Trio of Minnesota Stem Cell Startups Receive State-Funded Commercialization Grants
A pair of biotech start-ups spun off from University of Minnesota research and the state’s first “public benefit corporation” each have landed key taxpayer-funded grants intended to expand Minnesota’s leadership in the emerging regenerative medicine industry.
The awards to MNPHARM SBC, Miromatrix Medical Inc. and Superior Organoid Technologies LLC—each of roughly $100,000—came from Regenerative Medicine Minnesota (RMM), a publicly-funded initiative established in 2014 with a $43.6 million allocation over a 10-year span. RMM has a mission to seek out and fund the best ideas in regenerative medicine, including those with the best commercialization potential.
Its goals are to create “an educated public and a specialized workforce”; develop an “environment to attract and support biotechnology industry”; build the infrastructure to deliver new medical therapies; and ultimately, bring those discoveries and new treatments to Minnesotans throughout the state.
For health care industry analysts and investors, probably the most germane of the six categories of RMM grants are the Biobusiness Awards, which supply up to $100,000 for projects to “develop Minnesota businesses and technologies that deliver regenerative medicine products, devices, and services.” This can include such things as buying research equipment, product testing, hiring personnel, building capacity and so on.
The Biobusiness Award-winners tend to be startup companies in expansion mode and thus are more likely to be advancing toward commercialization.
Here’s a rundown of this year’s grant recipients:
MNPHARM SBC: $98,210. Maplewood-based MNPHARM, founded in 2015, officially was the state of Minnesota’s first “public benefit corporation,” a then-new organization option for for-profit but socially-minded businesses. By opting for status as a public benefit corporation, entrepreneurs obligate themselves to pursue “public benefits” among their primary objectives, thus distinguishing themselves from other business entities.
MPHARM’s research, headed by Mayo Clinic Medical School biochemist James R. Thompson, focuses on “molecular farming,” in which indoor-grown transgenic plants are used to produce regenerative proteins which can be harvested for use in anti-cancer vaccines.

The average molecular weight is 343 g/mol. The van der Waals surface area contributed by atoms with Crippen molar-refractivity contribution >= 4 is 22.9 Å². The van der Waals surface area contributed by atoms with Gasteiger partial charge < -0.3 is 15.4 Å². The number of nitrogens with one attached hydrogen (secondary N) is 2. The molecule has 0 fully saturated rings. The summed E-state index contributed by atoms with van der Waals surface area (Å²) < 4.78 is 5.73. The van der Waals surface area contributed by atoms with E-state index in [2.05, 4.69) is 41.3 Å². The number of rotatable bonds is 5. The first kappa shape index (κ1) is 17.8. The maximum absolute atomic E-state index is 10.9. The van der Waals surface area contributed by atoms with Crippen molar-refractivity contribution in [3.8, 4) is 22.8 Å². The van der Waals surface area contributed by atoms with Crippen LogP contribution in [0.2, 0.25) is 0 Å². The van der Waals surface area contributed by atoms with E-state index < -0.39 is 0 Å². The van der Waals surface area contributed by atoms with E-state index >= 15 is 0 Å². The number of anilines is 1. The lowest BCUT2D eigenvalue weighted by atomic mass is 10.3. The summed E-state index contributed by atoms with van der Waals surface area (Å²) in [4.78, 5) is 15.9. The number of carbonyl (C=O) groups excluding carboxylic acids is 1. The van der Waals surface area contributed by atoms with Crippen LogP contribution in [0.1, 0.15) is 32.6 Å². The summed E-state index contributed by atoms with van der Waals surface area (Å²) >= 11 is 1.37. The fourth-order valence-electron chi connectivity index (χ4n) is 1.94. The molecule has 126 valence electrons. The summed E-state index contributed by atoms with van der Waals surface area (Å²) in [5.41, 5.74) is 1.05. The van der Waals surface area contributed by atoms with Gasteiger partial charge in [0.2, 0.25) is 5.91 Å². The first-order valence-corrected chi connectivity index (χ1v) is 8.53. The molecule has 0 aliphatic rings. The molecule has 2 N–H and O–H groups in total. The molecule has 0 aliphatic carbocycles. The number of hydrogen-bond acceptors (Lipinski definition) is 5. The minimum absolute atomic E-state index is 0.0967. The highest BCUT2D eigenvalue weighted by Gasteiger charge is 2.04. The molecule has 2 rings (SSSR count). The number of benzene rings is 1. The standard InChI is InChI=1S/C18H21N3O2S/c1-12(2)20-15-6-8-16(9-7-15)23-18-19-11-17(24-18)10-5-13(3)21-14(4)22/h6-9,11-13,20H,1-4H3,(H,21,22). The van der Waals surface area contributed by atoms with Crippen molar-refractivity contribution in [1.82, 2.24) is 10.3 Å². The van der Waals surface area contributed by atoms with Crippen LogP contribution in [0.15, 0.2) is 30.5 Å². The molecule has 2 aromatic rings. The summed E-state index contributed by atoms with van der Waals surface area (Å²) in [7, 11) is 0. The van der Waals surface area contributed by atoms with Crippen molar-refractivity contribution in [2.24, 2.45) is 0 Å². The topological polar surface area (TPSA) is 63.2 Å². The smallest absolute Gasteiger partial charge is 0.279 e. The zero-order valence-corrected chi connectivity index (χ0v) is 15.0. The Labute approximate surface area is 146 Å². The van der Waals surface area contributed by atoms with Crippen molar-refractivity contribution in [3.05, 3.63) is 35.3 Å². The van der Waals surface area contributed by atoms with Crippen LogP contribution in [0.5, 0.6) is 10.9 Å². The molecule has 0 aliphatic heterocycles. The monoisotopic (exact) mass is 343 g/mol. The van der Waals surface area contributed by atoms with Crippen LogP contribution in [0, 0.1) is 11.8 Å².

The start-up’s latest project sets out to prove that commercial production of these regenerative proteins can be made consistently and with a significant cost reduction. Citing “a large commercial demand” for products manufactured from these proteins if they can be made more cheaply, MNPHARM says its approach for doing so “is a measurable improvement over current production methods” where high costs have stymied market acceptance.
Miromatrix Medical Inc.: $99,550. Founded in 2009 from scientific advances developed at the U by Drs. Doris Taylor and Harold Ott, Eden Prairie-based Miromatrix Medical was established to advance the capabilities of regenerative medicine. The company is using pigs’ livers, combined with the U’s patented “perfusion decellularization and recellularization” technology, to improve treatments for patients who need hernia surgery, chronic wound treatment and more.
The current RMM grant was awarded to Miromatrix senior product development scientist Joseph Uzarski for the company’s work on developing bioengineered kidney grafts, which are much-needed by thousands of kidney failure patients who are on waiting lists for transplantation.
Using the proprietary decellularization and recellularization technology, Miromatrix says it is now able to engineer such kidney grafts by combining pig-derived “scaffolds” with human kidney cells. The RMM award is specifically meant to aid in the design and development of a prototype perfusion system to test the kidney grafts.
Earlier this week, Miromatrix closed a funding round in which it raised $15.7 million. Its original target had been a $10 million raise, the company’s CEO Jeff Ross told Twin Cities Business.
Superior Organoid Technologies LLC: $100,000. This St. Paul-based startup is spun off of research done by Timothy O’Brien, a U of M stem cell scientist working on a way to treat neurological diseases by growing “mini-brains in a dish.”
O’Brien’s work is in “cerebral organoids,” which are essentially artificially-grown miniature organs resembling the human brain, derived from a patient’s own stem cells. These tiny organs are created by culturing the cells in a rotational bioreactor and using a three-dimensional growing culture. After a growth period of around a month, the organoids show signs of developing neural pathways and other characteristics of brain tissue.
The current RMM award was issued to O’Brien. According to state records, Superior Organoid Technologies LLC was created in 2016 and is registered to fellow U of M stem cell scientist Beth Lindborg.
In seeking the grant, the firm stated its overall goal is to develop a cell therapy product targeting Parkinson's disease. It says it will use the grant to “evaluate critical aspects of our manufacturing process to insure a consistent product that will ultimately be suitable for therapeutic use and improve the quality of life for patients afflicted by (Parkinson’s).”